The six-year technology levy funds mobile computing solutions, professional development, and infrastructure support, as well as computer lab upgrades, standard classroom equipment, a learning management system, and curated digital content.
The weLearn 1:1 rollout begins at Alki Middle School, where sixth-graders receive iPads to use at school and home.
Vancouver Public Schools (VPS) hosts an unprecedented third National School Boards Association (NSBA) Technology Leadership Network site visit.
After NSBA visits in 1993 and 1999, VPS is selected for its sustained commitment to the integration of technology into education. More than 100 attendees tour seven schools and the district’s information technology services department. One visitor comments, “Seeing the technology used for authentic learning was impressive. It is refreshing to see new and exciting things happening in the classroom that truly help students explore their passions.” Following the visit to Vancouver, the Learning First Alliance spotlights the district’s efforts as a national success story, and Digital Promise features VPS in a blog post.
Free full-day kindergarten expands to all 21 district elementary schools.
An increase of funding from the state allows for the implementation of full-day kindergarten at all elementary schools.
Lewis and Clark High School launches with a new blended learning model.
The magnet school combines online instruction, group discussions, and teacher support. College-focused Advancement Via Individual Determination (AVID) and Advanced Placement (AP) courses also are offered. Each student is assigned a laptop and completes coursework on a flexible day-to-day schedule.
The Bill & Melinda Gates Foundation awards a $50,000 grant to fund a pilot project at Fort Vancouver High School’s new Family-Community Resource Center (FCRC) to promote regular student attendance and achievement.
A new FCRC also opens at Hudson’s Bay High School.
A new teacher and principal evaluation system is implemented district-wide.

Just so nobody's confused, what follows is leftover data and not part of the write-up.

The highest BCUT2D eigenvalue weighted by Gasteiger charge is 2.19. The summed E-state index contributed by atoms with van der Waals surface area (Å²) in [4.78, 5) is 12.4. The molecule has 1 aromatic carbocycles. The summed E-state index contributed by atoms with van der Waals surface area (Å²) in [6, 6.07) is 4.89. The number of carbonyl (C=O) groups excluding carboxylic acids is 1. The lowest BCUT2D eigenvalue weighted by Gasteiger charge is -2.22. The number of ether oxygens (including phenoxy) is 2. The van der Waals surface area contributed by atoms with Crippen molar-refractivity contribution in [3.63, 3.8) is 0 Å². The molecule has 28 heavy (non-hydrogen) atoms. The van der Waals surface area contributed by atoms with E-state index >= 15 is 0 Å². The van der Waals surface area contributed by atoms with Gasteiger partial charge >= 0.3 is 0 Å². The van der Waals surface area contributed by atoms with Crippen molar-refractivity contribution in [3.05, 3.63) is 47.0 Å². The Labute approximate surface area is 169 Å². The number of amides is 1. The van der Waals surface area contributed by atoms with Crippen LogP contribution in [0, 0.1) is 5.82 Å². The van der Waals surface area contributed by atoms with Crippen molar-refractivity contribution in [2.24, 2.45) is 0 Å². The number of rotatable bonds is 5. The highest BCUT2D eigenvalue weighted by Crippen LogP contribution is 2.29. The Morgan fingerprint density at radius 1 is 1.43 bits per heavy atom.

The number of middle school Challenge and Honors section registrations increases from 1,152 in 2008-09 to 2,432 in 2012-13.
Advancement Via Individual Determination (AVID) expansion continues.
AVID includes approximately 1,000 students at the following schools: Marshall and Martin Luther King elementary schools; Alki, Discovery, Gaiser, Jason Lee, McLoughlin, and Thomas Jefferson middle schools; Columbia River, Fort Vancouver, Hudson’s Bay, Lewis and Clark, and Skyview high schools; and Vancouver iTech Preparatory.
In the district’s annual climate survey, nearly 90 percent of parents say that their child is safe at school.
The number of schools ranked good to exemplary jumped from five in 2008 to 20 in 2013, equaling 12,000 more students being served in higher-ranked schools.
More students take on and complete the district’s most rigorous coursework.
Over the past decade, the percentage of high school students enrolled in Advanced Placement (AP) and International Baccalaureate (IB) courses increases from 6 percent to 46 percent, nearly an 800 percent increase.
Since 2007, the number of students enrolled in AP and IB courses has increased from 1,008 to 1,322, nearly a 33 percent jump. During the same time period, the number of low-income students taking AP and IB courses has grown from 342 to 578, nearly a 70 percent increase. Pass rates have remained stable.
Three elementary schools practicing Positive Behavior Interventions and Supports (PBIS) are named exemplars, signifying the highest level of implementation.
Peter S. Ogden, Minnehaha, and Harney elementary schools become model PBIS schools for the rest of the district, creating a sustainable professional development resource.
Positive Behavior Interventions and Supports (PBIS) and Response to Intervention (RtI) are introduced at the middle school level.
Eighteen VPS schools have adopted PBIS or both PBIS and RtI and are in various stages of implementation.